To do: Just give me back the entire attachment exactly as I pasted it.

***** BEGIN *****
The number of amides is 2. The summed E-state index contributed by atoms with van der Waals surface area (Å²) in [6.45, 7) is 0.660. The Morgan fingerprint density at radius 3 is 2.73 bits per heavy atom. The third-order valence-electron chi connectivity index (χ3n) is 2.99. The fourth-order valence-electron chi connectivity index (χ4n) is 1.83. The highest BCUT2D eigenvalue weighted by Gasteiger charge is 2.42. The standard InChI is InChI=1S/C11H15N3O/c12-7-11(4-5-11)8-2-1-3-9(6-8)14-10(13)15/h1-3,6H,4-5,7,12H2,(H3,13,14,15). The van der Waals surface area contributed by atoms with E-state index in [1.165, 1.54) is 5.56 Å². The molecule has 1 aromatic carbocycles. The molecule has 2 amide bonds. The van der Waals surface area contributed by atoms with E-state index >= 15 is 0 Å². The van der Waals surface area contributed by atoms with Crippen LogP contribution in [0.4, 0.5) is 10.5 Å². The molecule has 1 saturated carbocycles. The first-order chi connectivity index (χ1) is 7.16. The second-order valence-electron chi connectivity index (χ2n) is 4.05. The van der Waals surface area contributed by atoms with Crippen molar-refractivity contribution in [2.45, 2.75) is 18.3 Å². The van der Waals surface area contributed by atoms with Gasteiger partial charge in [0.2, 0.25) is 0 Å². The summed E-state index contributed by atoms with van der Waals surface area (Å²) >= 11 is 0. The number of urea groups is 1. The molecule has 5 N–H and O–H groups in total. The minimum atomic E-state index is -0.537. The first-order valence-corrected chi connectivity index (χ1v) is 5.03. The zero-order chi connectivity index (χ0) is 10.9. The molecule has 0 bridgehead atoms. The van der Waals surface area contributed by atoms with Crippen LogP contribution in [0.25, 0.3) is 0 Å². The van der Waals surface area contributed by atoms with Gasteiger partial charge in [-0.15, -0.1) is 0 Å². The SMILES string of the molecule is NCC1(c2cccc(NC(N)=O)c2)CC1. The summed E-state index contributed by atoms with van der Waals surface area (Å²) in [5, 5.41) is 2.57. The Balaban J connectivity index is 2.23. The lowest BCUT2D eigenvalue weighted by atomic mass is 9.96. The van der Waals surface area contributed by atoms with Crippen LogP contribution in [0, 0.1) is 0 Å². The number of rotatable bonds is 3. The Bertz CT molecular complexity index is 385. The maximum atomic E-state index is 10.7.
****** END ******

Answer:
The number of amides is 2. The summed E-state index contributed by atoms with van der Waals surface area (Å²) in [6.45, 7) is 0.660. The Morgan fingerprint density at radius 3 is 2.73 bits per heavy atom. The third-order valence-electron chi connectivity index (χ3n) is 2.99. The fourth-order valence-electron chi connectivity index (χ4n) is 1.83. The highest BCUT2D eigenvalue weighted by Gasteiger charge is 2.42. The standard InChI is InChI=1S/C11H15N3O/c12-7-11(4-5-11)8-2-1-3-9(6-8)14-10(13)15/h1-3,6H,4-5,7,12H2,(H3,13,14,15). The van der Waals surface area contributed by atoms with E-state index in [1.165, 1.54) is 5.56 Å². The molecule has 1 aromatic carbocycles. The molecule has 2 amide bonds. The van der Waals surface area contributed by atoms with E-state index >= 15 is 0 Å². The van der Waals surface area contributed by atoms with Crippen LogP contribution in [0.4, 0.5) is 10.5 Å². The molecule has 1 saturated carbocycles. The first-order chi connectivity index (χ1) is 7.16. The second-order valence-electron chi connectivity index (χ2n) is 4.05. The van der Waals surface area contributed by atoms with Crippen molar-refractivity contribution in [2.45, 2.75) is 18.3 Å². The van der Waals surface area contributed by atoms with Gasteiger partial charge in [0.2, 0.25) is 0 Å². The summed E-state index contributed by atoms with van der Waals surface area (Å²) >= 11 is 0. The number of urea groups is 1. The molecule has 5 N–H and O–H groups in total. The minimum atomic E-state index is -0.537. The first-order valence-corrected chi connectivity index (χ1v) is 5.03. The zero-order chi connectivity index (χ0) is 10.9. The molecule has 0 bridgehead atoms. The van der Waals surface area contributed by atoms with Crippen LogP contribution in [0.25, 0.3) is 0 Å². The van der Waals surface area contributed by atoms with Gasteiger partial charge in [-0.15, -0.1) is 0 Å². The SMILES string of the molecule is NCC1(c2cccc(NC(N)=O)c2)CC1. The summed E-state index contributed by atoms with van der Waals surface area (Å²) in [5, 5.41) is 2.57. The Balaban J connectivity index is 2.23. The lowest BCUT2D eigenvalue weighted by atomic mass is 9.96. The van der Waals surface area contributed by atoms with Crippen LogP contribution in [0, 0.1) is 0 Å². The number of rotatable bonds is 3. The Bertz CT molecular complexity index is 385. The maximum atomic E-state index is 10.7.